The Congress Heights Recreation Center is located in the Oxon Run watershed and is about four acres in size, one acre of which is impervious surface. This project involved the restoration of a woodland stormwater “ditch” on the south side of the recreation center.
Piped and buried years ago to promote development, this “ditch” at one point in time was an actively flowing stream! Open streams are important as they provide a nurturing habitat for plants and wildlife, including fish. Streams are resilient to flooding as they have large capacity and can flood their banks, whereas pipes are limited by their size. Healthy streams, floodplains, and wetlands also function as natural water treatment plants, filtering stormwater runoff of sediment and nutrients in place before they are transported downstream towards the Chesapeake Bay! High quality streams are attractive, healthy outdoor spaces for the community to enjoy. To find out more about what happened to the District streams, check out this storymap on Uncovering the History of the District's Buried Streams.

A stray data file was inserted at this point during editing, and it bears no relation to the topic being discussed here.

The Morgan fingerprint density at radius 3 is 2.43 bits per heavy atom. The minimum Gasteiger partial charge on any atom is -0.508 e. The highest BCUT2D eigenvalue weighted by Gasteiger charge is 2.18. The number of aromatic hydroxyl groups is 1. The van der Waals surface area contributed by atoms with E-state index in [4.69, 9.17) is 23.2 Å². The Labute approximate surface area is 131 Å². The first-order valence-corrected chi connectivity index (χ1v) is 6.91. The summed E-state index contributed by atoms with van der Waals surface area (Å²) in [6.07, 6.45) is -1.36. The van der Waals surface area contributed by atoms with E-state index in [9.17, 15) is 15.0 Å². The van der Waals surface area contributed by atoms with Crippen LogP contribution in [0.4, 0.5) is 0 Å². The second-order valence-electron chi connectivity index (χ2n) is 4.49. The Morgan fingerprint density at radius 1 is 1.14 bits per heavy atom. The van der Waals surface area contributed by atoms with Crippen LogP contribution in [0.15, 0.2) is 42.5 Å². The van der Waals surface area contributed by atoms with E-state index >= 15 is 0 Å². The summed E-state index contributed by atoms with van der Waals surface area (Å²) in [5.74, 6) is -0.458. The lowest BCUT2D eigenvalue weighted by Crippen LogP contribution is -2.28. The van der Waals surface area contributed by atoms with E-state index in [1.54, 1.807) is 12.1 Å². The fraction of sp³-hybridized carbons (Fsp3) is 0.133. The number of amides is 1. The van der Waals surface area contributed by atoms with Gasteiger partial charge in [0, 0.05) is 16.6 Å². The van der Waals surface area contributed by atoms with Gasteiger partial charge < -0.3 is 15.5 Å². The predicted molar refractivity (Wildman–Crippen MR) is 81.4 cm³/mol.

At the Congress Heights Recreation Center, stormwater from the surrounding areas is collected in a gulley on the south side of the property where it travels ~300’ where it disappears into a pipe until it reaches Oxon Run. Prior to restoration, the gulley was overgrown with several species of invasive plants, was a prime location for illegal dumping, the area experienced localized flooding due to years of deferred maintenance, and community members noted concerns with safety as the overgrown area was often used as a cut-through to access adjacent neighborhoods.
Restoration of this area included managing and removing the existing invasive plants through both mechanical and chemical means, removing dead trees, disposing of historically dumped trash/construction debris/landscaper waste, and “restoring” the “stream” with boulder step pools that safely convey storm flows while encouraging stormwater treatment and infiltration in the gully along the approximately 300’ long historic stream channel. Additionally, this effort included the installation of a water quality swale at the bend in Wheeler Hill Dr. SE to increase capture by the practice and help alleviate roadway flooding for adjacent residents.
How is it Maintained?:
Routine maintenance is necessary for all stormwater management practices. Routine maintenance for the Congress Heights stormwater gulley includes:
- Inlet cleaning: to make sure water will enter the practice (this task is especially important for the swale along Wheeler Hill Dr., SE)
- Trash removal
- Invasive plant management
- Spot weeding to promote growth of native plantings
This project is complete.